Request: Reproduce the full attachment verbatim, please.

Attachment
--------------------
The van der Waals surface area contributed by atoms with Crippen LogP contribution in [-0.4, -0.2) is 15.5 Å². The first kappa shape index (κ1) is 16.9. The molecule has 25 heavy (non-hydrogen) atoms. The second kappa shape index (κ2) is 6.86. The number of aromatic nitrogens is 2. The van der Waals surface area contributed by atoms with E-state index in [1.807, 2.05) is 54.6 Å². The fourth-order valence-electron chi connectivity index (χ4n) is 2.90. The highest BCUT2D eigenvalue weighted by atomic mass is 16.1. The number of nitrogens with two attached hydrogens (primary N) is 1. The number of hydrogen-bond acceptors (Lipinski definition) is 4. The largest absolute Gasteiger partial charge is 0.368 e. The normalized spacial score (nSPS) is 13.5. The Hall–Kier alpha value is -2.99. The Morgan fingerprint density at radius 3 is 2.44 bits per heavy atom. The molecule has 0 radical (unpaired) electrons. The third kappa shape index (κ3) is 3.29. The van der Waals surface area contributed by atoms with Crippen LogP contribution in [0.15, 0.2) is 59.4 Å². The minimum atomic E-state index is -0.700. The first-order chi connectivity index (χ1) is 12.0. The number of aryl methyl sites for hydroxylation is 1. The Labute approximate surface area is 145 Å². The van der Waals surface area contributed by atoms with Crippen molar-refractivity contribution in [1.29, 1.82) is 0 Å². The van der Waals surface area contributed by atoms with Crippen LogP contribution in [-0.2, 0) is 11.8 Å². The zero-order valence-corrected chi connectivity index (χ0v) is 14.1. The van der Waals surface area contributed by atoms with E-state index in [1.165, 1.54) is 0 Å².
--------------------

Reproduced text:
The van der Waals surface area contributed by atoms with Crippen LogP contribution in [-0.4, -0.2) is 15.5 Å². The first kappa shape index (κ1) is 16.9. The molecule has 25 heavy (non-hydrogen) atoms. The second kappa shape index (κ2) is 6.86. The number of aromatic nitrogens is 2. The van der Waals surface area contributed by atoms with E-state index in [1.807, 2.05) is 54.6 Å². The fourth-order valence-electron chi connectivity index (χ4n) is 2.90. The highest BCUT2D eigenvalue weighted by atomic mass is 16.1. The number of nitrogens with two attached hydrogens (primary N) is 1. The number of hydrogen-bond acceptors (Lipinski definition) is 4. The largest absolute Gasteiger partial charge is 0.368 e. The normalized spacial score (nSPS) is 13.5. The Hall–Kier alpha value is -2.99. The Morgan fingerprint density at radius 3 is 2.44 bits per heavy atom. The molecule has 0 radical (unpaired) electrons. The third kappa shape index (κ3) is 3.29. The van der Waals surface area contributed by atoms with Crippen LogP contribution in [0.15, 0.2) is 59.4 Å². The minimum atomic E-state index is -0.700. The first-order chi connectivity index (χ1) is 12.0. The number of aryl methyl sites for hydroxylation is 1. The Labute approximate surface area is 145 Å². The van der Waals surface area contributed by atoms with Crippen molar-refractivity contribution in [1.29, 1.82) is 0 Å². The van der Waals surface area contributed by atoms with Crippen LogP contribution in [-0.2, 0) is 11.8 Å². The zero-order valence-corrected chi connectivity index (χ0v) is 14.1. The van der Waals surface area contributed by atoms with E-state index in [1.165, 1.54) is 0 Å².